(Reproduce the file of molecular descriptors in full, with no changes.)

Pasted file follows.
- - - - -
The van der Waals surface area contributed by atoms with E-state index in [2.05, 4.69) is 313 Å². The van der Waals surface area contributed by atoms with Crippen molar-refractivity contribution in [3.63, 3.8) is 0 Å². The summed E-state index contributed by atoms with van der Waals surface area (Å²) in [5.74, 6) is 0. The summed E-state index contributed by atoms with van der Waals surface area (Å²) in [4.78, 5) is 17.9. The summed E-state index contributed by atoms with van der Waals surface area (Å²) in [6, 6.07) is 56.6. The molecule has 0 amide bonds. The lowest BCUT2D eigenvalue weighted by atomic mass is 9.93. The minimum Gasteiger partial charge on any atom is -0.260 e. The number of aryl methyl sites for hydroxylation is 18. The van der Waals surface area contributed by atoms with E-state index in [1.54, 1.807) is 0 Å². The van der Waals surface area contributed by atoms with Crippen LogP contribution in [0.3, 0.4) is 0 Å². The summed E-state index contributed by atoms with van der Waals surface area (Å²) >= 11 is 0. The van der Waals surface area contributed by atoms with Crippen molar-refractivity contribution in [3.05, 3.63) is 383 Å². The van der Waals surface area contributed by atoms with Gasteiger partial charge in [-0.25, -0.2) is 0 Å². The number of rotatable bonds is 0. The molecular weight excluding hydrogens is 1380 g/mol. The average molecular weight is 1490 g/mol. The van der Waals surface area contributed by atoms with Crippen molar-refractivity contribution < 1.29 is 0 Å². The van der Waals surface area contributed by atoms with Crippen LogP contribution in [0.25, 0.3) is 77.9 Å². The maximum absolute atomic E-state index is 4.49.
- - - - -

The van der Waals surface area contributed by atoms with E-state index in [2.05, 4.69) is 313 Å². The van der Waals surface area contributed by atoms with Crippen molar-refractivity contribution in [3.63, 3.8) is 0 Å². The summed E-state index contributed by atoms with van der Waals surface area (Å²) in [5.74, 6) is 0. The summed E-state index contributed by atoms with van der Waals surface area (Å²) in [4.78, 5) is 17.9. The summed E-state index contributed by atoms with van der Waals surface area (Å²) in [6, 6.07) is 56.6. The molecule has 0 amide bonds. The lowest BCUT2D eigenvalue weighted by atomic mass is 9.93. The minimum Gasteiger partial charge on any atom is -0.260 e. The number of aryl methyl sites for hydroxylation is 18. The van der Waals surface area contributed by atoms with E-state index in [1.54, 1.807) is 0 Å². The van der Waals surface area contributed by atoms with Crippen LogP contribution in [0.3, 0.4) is 0 Å². The summed E-state index contributed by atoms with van der Waals surface area (Å²) >= 11 is 0. The van der Waals surface area contributed by atoms with Crippen molar-refractivity contribution in [3.05, 3.63) is 383 Å². The van der Waals surface area contributed by atoms with Gasteiger partial charge in [-0.25, -0.2) is 0 Å². The number of rotatable bonds is 0. The molecular weight excluding hydrogens is 1380 g/mol. The average molecular weight is 1490 g/mol. The van der Waals surface area contributed by atoms with Crippen molar-refractivity contribution < 1.29 is 0 Å². The van der Waals surface area contributed by atoms with Crippen LogP contribution in [0.25, 0.3) is 77.9 Å². The maximum absolute atomic E-state index is 4.49.